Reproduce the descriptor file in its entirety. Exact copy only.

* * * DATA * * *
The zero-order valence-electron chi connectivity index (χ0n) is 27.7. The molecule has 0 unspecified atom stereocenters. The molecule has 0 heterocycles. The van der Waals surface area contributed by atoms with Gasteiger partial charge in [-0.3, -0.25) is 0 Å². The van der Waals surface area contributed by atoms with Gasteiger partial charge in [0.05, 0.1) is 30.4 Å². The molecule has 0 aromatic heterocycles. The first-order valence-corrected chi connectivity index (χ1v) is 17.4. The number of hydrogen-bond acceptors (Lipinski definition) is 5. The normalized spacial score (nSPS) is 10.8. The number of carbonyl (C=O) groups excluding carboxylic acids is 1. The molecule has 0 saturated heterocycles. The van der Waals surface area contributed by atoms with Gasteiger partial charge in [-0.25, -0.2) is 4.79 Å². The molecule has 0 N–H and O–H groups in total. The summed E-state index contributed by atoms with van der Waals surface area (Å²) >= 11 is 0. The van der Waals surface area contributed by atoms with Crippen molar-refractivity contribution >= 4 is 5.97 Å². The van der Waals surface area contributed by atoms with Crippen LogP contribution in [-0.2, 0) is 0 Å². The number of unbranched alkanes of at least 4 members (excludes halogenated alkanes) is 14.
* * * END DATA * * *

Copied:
The zero-order valence-electron chi connectivity index (χ0n) is 27.7. The molecule has 0 unspecified atom stereocenters. The molecule has 0 heterocycles. The van der Waals surface area contributed by atoms with Gasteiger partial charge in [-0.3, -0.25) is 0 Å². The van der Waals surface area contributed by atoms with Gasteiger partial charge in [0.05, 0.1) is 30.4 Å². The molecule has 0 aromatic heterocycles. The first-order valence-corrected chi connectivity index (χ1v) is 17.4. The number of hydrogen-bond acceptors (Lipinski definition) is 5. The normalized spacial score (nSPS) is 10.8. The number of carbonyl (C=O) groups excluding carboxylic acids is 1. The molecule has 0 saturated heterocycles. The van der Waals surface area contributed by atoms with Gasteiger partial charge in [-0.25, -0.2) is 4.79 Å². The molecule has 0 N–H and O–H groups in total. The summed E-state index contributed by atoms with van der Waals surface area (Å²) >= 11 is 0. The van der Waals surface area contributed by atoms with Crippen molar-refractivity contribution >= 4 is 5.97 Å². The van der Waals surface area contributed by atoms with Crippen LogP contribution in [-0.2, 0) is 0 Å². The number of unbranched alkanes of at least 4 members (excludes halogenated alkanes) is 14.